wildsingapore home
moblog singapore home
ria's blog on moblog
about wild lives

our wild cause
wild people
wild thoughts
wild photos
your wild guess?
our wild singapore
wild links
wild diary
  wild people: Zeehan

I first met Zeehan on Chek Jawa as part of Siva's group of dedicated volunteers to guide people before deferment of reclamation.

The very first time I met her actually, I yelled at her to stay away, very far away, as she was mucking up the water so I couldn't take pictures.

But eventually we spent many fulfilling days on Chek Jawa, guiding or documenting it.

Zeehan is a fabulous guide, with funny stories and an uncanny knack for finding the most interesting specimens.
Zeehan and I started really working closely together when we were doing the Chek Jawa guidebook (together with Tse-Lynn). They helped put together a scientifically sound but easy-to-read text. Zeehan was also invaluable in getting identifications for all manner of creatures featured in the book.

After the guidebook, Zeehan and I continued to work together to help researchers with studies of our wild places. I was and still am deeply impressed by her amazing ability to find creatures, both in marine and terrestrial habitats.

Zeehan is fearless. It has been said by others that Zeehan has been bitten by almost every creature that can bite. From personal experience, I must say there is some truth to that.

Although she is now horribly busy, Zeehan still takes the time to support our wild places. She has been giving talks about anemonefishes, focusing on our very own "Nemos". The talks reach out to the layman and highlight what each of us can do for our marine wild places.

Her most recent contribution is the massive Chek Jawa transect 2004 in Jul 04 involving more than 60 volunteers that she and Tse-Lynn trained and organised. She is also in the process of writing the Sungei Buloh guidebook, which is going to be done in the same vein as the Chek Jawa guidebook.

A tough-minded person but with the gentlest of hearts, Zeehan is among our few young scientists who is deeply committed to our wild places. Her dedication and enthusiasm is an inspiration.

Most importantly to me, Z has become one of the few people who really knows my heart and who has been there for me through the darkest days. Thank you Z.

Here is more about Zeehan in her own words ...

How did you first get involved in working for nature in Singapore?
Although I have always loved nature and enjoyed animal-watching, I only first realized what Singapore has to offer during my undergraduate years at the National University of Singapore.

It started out by working on undergraduate research project on coastal fishes and this brought me to know of the Raffles Museum of Biodiversity Research, and the people working there.

Siva, especially, brought me under his wings and had enough confidence in me to request that I started sharing with people what I knew about Singapore's biodiversity.
Through Siva, and the Raffles Museum, I was introduced to many nature areas in and around Singapore.

It was also with the Raffles Museum that I first went to Chek Jawa on a salvage operation where I met Ria. She has since become a close friend who shares similar principles and goals. The sheer number of people who chipped in for the salvage operation, and then the massive guided walks before deferment, touched me a great deal and made me realize that there are actually many people who still care enough about nature and this warmed my heart greatly.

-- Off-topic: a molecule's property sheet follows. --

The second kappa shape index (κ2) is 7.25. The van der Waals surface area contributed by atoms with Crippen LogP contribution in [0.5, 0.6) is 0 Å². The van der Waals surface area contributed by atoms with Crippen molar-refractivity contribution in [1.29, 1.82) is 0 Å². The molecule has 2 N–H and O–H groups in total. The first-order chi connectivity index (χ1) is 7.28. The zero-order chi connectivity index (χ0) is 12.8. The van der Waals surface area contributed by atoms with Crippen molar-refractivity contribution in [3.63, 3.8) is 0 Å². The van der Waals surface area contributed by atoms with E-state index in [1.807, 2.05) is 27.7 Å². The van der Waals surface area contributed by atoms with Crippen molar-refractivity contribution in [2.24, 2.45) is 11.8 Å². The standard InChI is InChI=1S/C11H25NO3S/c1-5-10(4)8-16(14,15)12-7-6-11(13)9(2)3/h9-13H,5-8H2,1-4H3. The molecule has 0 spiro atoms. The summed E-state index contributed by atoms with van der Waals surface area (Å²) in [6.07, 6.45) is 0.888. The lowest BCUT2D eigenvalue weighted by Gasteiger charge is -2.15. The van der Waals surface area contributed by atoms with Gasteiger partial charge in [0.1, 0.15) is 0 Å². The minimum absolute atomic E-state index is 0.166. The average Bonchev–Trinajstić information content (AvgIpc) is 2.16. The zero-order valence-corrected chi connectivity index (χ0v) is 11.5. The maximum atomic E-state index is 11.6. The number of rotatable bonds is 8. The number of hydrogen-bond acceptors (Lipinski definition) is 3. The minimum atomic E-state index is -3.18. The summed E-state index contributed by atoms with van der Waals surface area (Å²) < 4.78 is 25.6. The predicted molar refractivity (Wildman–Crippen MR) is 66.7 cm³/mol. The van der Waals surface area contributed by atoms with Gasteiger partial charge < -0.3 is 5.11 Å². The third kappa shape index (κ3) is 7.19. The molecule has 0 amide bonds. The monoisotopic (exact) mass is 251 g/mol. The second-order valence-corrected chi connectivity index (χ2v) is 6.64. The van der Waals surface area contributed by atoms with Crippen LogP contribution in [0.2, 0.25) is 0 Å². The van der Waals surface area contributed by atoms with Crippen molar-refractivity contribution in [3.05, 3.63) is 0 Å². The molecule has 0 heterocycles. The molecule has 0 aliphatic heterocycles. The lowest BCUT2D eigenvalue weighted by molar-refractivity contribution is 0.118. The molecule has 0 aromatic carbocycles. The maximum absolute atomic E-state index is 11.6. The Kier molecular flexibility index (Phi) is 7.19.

Since, being in nature areas and around nature-loving people has been addicitive - I miss it whenever I have been away too long!

What do you get out of working for nature?
I see nature as somewhere one can withdraw into, a safe haven which is serene and peaceful. It is a magical feeling knowning that there is something bigger than yourself that is marvellous and intriguing. How I feel when I am in such places attracts me to it.

Understanding the ways of ecosystems and helping others understand it as well is very satisfying. Sharing this experience with like-minded people and avid nature lovers makes any trek through storms, mud and unrelenting sandflies worthwhile.

What is your approach/personal motto in your work?
Try the best you can. If one is truly enthusiastic about something, it will just show and the people you talk to will be naturally drawn (pardon the pun) as well.

What are some of your current projects?

Well, Tse-Lynn and I are currently working on the samples obtained from the recent Chek Jawa transect and trying to come up with a report by end August. Other projects include giving Ria an MS* on the Sungei Buloh guidebook, but this is sort of stalling....

*[Ria's note: MS is a Masters of Science *yawn*. From my experience, it appears a lot harder on the scientists to write a layman's book than on a layman like me :-)]

Zeehan is 26 and is a graduate student at the National University of Singapore completing her doctorate on "Gobies of Singapore and Peninsular Malaysia and a Systematic Revision of the genus Acentrogobius and allied genera ". She is currently too swamped with work to volunteer anywhere full time but tries to fill in at various places, especially with the Raffles Museum of Biodiversity Research anytime she can. Zeehan can be contacted at zeehanj@yahoo.com

Posted by otterman Posted on 10/08/04 11:45
I guess this was inevitable. Zeehan was one of the few biology undergrads who stayed back after a field trip at Bukit Timah to walk with Alvin and I to MacRitchie. She told us of roadkills when the BKE was first built and we knew then she'd be around for long while! Recently she ran the CJ Transect 2004 and that was very exciting to see happen, from afar! The next generation has arrived!

More on how YOU can make a difference too...

these blog entries were first uploaded on MoBlog Singapore! Celebrate Singapore NDP 04
website©ria tan 2004